Thursday, January 16, 2014

Melodrama in Harry Potter

Passage (Sorcerer's Stone, p. 298):
"Call him Voldemort, Harry.  Always use the proper name for things.  Fear of a name increases fear of the thing itself."
"Yes, sir.  Well, Voldemort's going to try other ways of coming back, isn't he?  I mean, he hasn't gone, has he?"
"No, Harry, he has not.  He is still out there somewhere, perhaps looking for another body to share... not being truly alive, he can not be killed.  He left Quirrell to die; he shows just as little mercy to his followers as his enemies.  Nevertheless, Harry, while you may only have delayed his return to power, it will merely take someone else who is prepared to fight what seems a losing battle next time-- and if he is delayed again, and again, why, he may never return to power."
Harry nodded, but stopped quickly, because it made his head hurt.  Then he said, "Sir, there are some other things I'd like to know, if you can tell me... things I want to know the truth about..."
"The truth," Dumbledore sighed.  "It is a beautiful and terrible thing, and should therefore be treated with great caution.  However, I shall answer your questions unless I have a very good reason not to, in which case I beg you'll forgive me.  I shall not, of course, lie."

"Call him Voldemort, Harry.  That's his name.  Being afraid of it will just make you more afraid of him."
"Yes, sir.  Well, Voldemort is going to come back, right?  He's not gone, is he?"
"No, Harry, he's not.  He's out there.  He cannot be killed.  He let Quirrell die; he values the lives of his followers just as much as he values those of his enemies.  But Harry, if people keep doing what you were able to do, he may never be able to regain power."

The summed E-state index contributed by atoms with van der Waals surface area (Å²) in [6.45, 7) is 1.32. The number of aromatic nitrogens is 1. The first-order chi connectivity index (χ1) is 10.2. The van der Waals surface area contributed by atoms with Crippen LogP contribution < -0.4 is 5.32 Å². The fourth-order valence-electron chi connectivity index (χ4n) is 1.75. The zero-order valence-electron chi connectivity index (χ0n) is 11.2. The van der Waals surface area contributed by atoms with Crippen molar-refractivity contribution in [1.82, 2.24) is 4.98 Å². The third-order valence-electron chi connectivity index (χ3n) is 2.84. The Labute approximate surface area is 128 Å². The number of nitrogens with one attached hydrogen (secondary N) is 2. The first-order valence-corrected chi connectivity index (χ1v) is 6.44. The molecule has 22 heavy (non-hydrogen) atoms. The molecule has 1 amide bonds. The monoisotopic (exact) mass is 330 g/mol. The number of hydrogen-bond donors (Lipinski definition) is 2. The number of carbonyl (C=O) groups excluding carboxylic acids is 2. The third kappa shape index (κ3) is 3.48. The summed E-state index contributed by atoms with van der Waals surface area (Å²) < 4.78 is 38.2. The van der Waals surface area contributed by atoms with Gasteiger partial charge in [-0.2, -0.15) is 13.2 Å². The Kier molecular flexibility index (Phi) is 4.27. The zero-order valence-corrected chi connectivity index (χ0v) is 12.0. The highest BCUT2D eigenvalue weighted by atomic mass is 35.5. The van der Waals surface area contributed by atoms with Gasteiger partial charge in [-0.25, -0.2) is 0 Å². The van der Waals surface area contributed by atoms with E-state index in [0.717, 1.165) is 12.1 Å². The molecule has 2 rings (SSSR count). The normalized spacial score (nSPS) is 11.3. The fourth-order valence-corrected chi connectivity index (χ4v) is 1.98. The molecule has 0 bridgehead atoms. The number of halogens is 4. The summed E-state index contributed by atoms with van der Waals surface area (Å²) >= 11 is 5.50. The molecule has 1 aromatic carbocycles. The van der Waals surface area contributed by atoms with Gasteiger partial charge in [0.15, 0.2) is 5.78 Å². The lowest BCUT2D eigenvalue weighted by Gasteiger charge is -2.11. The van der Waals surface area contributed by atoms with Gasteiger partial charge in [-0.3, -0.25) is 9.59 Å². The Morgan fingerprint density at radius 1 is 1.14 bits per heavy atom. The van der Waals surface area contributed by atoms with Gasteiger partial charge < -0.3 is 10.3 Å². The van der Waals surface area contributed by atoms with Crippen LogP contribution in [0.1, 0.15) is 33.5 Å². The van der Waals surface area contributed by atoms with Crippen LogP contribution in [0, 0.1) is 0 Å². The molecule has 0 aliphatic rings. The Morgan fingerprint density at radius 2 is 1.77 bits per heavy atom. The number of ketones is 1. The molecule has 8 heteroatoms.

Harry nodded.  "Sir, I have some questions for you.  Things I want to know the truth about."
"The truth," Dumbledore started.  "Can be good or bad, so we need to be careful with what we know and what we share.  But I'll answer your questions unless I have a very good reason not to, and if that's the case I apologize.  But what I do answer I will answer truthfully."

It is difficult for me to call a figure like Dumbledore melodramatic.  That's a word I use to describe my teenage sister, or a character in much shallower literature (the kind you can read at a crowded pool because it does not call on you to think critically or even attentively).  But that's just my former misconception of melodrama; I associate it with the silliness of exaggeration.  My instincts for this rewrite were to exchange words like "however" for "but," and to condense.  And while melodrama may certainly use and even rely on choices in style and vernacular, it also underlies theme, molds characters, and shapes events in a story. Altering or eliminating the features which characterize the melodramatic tone in a Harry Potter novel would compromise the effects of the people and the story on its audience.  Messages of virtue, such as in the above passage, are not only enhanced by melodramatic rhetoric, they are product of it.  Dumbledore is melodramatic!  It works!  It is critical in the majestic setting of the novel, in the gravity of its themes, and in the authority of his character.

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